Oak procession spinner
The Oak Procession Spinner is a brown-grey butterfly that flies from the end of July to the beginning of September and is harmless to humans. However, the butterfly's caterpillars, which are considered to be pests, pose a significant danger to humans. They hatch at the beginning of May, mainly infest individual trees (mainly oaks) and feed on its foliage. Until the pupation at the end of June/beginning of July, they go through up to six stages of development. In mid-June, the older caterpillars retreat during the day and for skinning in spun nests. From there, they go in search of food. Dangerous for humans are above all the burning hairs of the caterpillars with their characteristic nettle poison and the barbs. These can cause itchy, inflammatory rashes, redness, quads and blisters (raupenderdermatitis), rashes or even allergic shocks. Fully formed caterpillars have around half a million firing hairs, which break easily and are thus carried through the air by the wind. As a preventive measure, you should avoid direct proximity or direct contact with the caterpillar and its nests. From the spider-nests, in which the burning hairs remain, there is still a danger for years to come. Contact avoidance as an elementary protective measure also applies to pets such as dogs or free-running cats. If you notice an infestation in your garden, you should have the control done by professionals (pest controllers or tree keepers) as the burning hairs can be easily whirled up and there is an increased risk of injury to you and your environment. It is therefore not recommended that we combat it yourself. There is no obligation to notify the oak procession spinner for private individuals, but the notification is recommended.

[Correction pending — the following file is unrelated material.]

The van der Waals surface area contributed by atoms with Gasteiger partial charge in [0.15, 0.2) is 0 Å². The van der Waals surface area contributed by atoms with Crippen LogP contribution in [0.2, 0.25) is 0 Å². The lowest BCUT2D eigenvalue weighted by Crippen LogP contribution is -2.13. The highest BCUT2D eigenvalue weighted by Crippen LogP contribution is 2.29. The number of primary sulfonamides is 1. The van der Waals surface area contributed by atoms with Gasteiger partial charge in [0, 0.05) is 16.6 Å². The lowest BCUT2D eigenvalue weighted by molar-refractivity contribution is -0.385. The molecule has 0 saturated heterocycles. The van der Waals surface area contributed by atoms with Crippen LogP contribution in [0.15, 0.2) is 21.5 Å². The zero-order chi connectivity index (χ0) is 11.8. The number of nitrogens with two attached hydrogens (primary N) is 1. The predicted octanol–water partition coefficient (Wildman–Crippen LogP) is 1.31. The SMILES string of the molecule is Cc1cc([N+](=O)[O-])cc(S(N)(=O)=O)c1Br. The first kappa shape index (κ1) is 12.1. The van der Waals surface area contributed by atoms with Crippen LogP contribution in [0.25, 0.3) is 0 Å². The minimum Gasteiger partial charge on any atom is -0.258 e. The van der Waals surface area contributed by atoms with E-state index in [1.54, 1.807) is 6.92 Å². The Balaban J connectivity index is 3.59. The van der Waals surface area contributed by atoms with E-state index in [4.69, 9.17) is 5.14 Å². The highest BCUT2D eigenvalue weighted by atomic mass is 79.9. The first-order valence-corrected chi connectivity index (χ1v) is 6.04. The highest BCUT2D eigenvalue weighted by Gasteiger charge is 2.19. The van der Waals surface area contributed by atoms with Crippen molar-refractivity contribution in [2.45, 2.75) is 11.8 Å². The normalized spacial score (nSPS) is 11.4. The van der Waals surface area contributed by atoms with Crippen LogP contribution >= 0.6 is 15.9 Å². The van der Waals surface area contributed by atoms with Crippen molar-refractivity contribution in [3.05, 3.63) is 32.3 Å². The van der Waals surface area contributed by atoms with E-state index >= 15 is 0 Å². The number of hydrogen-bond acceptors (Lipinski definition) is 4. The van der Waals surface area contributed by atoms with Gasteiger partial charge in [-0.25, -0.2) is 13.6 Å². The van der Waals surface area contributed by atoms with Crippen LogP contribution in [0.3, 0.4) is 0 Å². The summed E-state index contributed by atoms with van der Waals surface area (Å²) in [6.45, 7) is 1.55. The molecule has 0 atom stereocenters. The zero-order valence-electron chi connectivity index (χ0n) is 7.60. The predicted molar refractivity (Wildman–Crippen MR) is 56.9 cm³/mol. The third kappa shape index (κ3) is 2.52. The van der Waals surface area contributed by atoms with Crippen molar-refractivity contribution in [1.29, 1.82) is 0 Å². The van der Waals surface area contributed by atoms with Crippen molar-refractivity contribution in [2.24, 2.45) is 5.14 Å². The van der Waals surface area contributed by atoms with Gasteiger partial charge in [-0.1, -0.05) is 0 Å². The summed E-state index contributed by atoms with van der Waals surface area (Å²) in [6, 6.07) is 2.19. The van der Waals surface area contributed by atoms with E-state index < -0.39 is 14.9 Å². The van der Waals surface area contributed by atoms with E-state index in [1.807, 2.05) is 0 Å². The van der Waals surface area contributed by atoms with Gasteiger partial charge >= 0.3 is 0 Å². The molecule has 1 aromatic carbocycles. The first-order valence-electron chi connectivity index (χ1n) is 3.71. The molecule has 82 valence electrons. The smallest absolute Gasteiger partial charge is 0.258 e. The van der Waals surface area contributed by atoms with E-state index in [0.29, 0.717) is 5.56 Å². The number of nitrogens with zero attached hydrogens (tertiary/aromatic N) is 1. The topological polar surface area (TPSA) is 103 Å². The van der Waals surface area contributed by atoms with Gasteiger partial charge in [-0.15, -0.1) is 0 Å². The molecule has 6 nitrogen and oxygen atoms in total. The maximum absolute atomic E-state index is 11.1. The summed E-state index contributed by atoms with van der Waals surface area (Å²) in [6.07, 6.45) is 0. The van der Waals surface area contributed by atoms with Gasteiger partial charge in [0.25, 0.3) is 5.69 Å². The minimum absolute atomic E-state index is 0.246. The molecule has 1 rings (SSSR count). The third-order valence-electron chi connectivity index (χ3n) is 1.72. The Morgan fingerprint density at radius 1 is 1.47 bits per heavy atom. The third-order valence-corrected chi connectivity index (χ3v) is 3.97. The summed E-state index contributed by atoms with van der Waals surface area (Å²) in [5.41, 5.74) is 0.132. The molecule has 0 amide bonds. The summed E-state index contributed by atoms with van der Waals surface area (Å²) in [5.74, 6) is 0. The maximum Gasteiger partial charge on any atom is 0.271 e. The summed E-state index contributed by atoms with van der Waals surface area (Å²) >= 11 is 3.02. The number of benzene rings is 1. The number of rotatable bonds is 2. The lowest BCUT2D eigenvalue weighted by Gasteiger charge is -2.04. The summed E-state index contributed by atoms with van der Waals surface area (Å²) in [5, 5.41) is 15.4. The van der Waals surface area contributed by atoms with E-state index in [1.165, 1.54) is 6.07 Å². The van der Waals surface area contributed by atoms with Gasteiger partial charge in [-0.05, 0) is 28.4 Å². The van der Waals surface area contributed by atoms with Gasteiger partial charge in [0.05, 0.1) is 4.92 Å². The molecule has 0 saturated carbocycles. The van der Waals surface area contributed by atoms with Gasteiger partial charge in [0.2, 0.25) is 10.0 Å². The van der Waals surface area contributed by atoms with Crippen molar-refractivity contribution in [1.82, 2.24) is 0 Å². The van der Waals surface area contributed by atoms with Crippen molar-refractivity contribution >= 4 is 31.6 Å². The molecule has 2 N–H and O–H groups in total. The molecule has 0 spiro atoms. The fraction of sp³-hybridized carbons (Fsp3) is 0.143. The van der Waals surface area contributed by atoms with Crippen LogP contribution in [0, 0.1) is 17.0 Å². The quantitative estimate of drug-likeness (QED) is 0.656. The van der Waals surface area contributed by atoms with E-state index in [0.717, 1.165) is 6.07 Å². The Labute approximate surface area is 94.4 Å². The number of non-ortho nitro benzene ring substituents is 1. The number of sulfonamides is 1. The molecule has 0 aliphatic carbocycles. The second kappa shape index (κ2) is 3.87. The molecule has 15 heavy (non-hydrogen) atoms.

The notification of the oak procession spinner in public spaces is free of charge. The costs of combating the oak prozzestion spinner on private land are borne by the owner himself.
Further information on the oak procession spinner can be found in the Biocidal portal of the Federal Environment Agency
The following measures are recommended when contacting the oak procession spinners: mitigate the itching with cold water Rinse eyes thoroughly with clean water but do not rub, otherwise there is a risk that the burners with their barbs will get stuck in the cornea Take a timely shower, wash your hair and change clothes Wash clothes at 60 degrees If possible, do not bring contaminated shoes and clothing into the living area in case of more severe health problems, a doctor should be consulted and the contact with the oak procession spinner should be made in case of severe allergic reactions with shortness of breath, the ambulance service should be called immediately